Bookmark   October 24, 2012 at 12:41PM
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Tiffany, purpleinopp GardenWeb, Z8b Opp, AL

Totally agree with the pruning advice.

But there's no reason why your plant shouldn't be full and bushy next year if you guide the growth through pinching and pruning. BB's need at least bi-weekly attention or they will become their stereotype, too tall, sparse, gangly, full of brown seed heads and tiny bare twigs.

When you do prune in the spring, and throughout early summer, stick any of the live trimmings you like into the soil or a pot and they should grow as long as they are not allowed to desiccate before they can make roots. Since they're prone to suddenly dying, I try to keep several around.

GG, I respect the excellent advice I see from you in these forums, and admire the generous spirit in which it is offered. And in the spirit of genuine curiosity with no snark intended... I notice that you almost always warn about this plant as being invasive yet I've often seen you encourage/defend Hedera helix and Vinca. Do you not consider those plants much more likely to grow beyond a gardener's control than a BB? Aren't they more likely to enter a natural ecosystem than Buddleia? My Mom can't be bothered to deadhead her BB's, but I've never seen a baby sprouting. I've never been to your part of the country, and am honestly asking. I've never seen a wild BB on this side of the Rockies, although I admit this would be a difficult plant to spot from a moving car, or a hike through the woods outside of the blooming season. Also recognize that people just like certain plants more than others and therefore rationalizations can be more powerful. We all have those.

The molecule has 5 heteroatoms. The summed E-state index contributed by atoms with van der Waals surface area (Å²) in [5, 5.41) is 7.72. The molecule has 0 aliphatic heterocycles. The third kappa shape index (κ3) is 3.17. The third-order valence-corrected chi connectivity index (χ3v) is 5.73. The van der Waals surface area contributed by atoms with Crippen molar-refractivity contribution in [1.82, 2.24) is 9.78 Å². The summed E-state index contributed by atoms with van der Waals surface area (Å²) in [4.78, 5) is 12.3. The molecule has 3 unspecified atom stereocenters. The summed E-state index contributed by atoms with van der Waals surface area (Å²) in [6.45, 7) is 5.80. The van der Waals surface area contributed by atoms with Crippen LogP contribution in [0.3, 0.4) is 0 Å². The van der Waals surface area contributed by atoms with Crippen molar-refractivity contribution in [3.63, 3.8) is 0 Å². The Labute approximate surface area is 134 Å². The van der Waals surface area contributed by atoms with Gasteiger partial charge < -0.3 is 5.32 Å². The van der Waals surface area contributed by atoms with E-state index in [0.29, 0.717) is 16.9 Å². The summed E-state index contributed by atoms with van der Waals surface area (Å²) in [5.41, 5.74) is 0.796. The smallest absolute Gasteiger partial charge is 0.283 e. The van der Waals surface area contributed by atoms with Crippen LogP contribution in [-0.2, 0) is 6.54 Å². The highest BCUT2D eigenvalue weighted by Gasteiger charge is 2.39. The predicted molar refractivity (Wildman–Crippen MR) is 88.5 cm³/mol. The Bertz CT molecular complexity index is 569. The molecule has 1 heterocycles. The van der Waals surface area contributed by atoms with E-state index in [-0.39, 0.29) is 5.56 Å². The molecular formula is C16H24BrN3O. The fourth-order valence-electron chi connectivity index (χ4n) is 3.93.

Similarly, what natives might be used instead that would be a comparable nectar source as BB - blooming for 7-8 months? BB seems worthy of invasion to me, but am open to further info, and really am curious what you and anyone else might think and have experienced...

    Bookmark   October 24, 2012 at 12:46PM
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gardengal48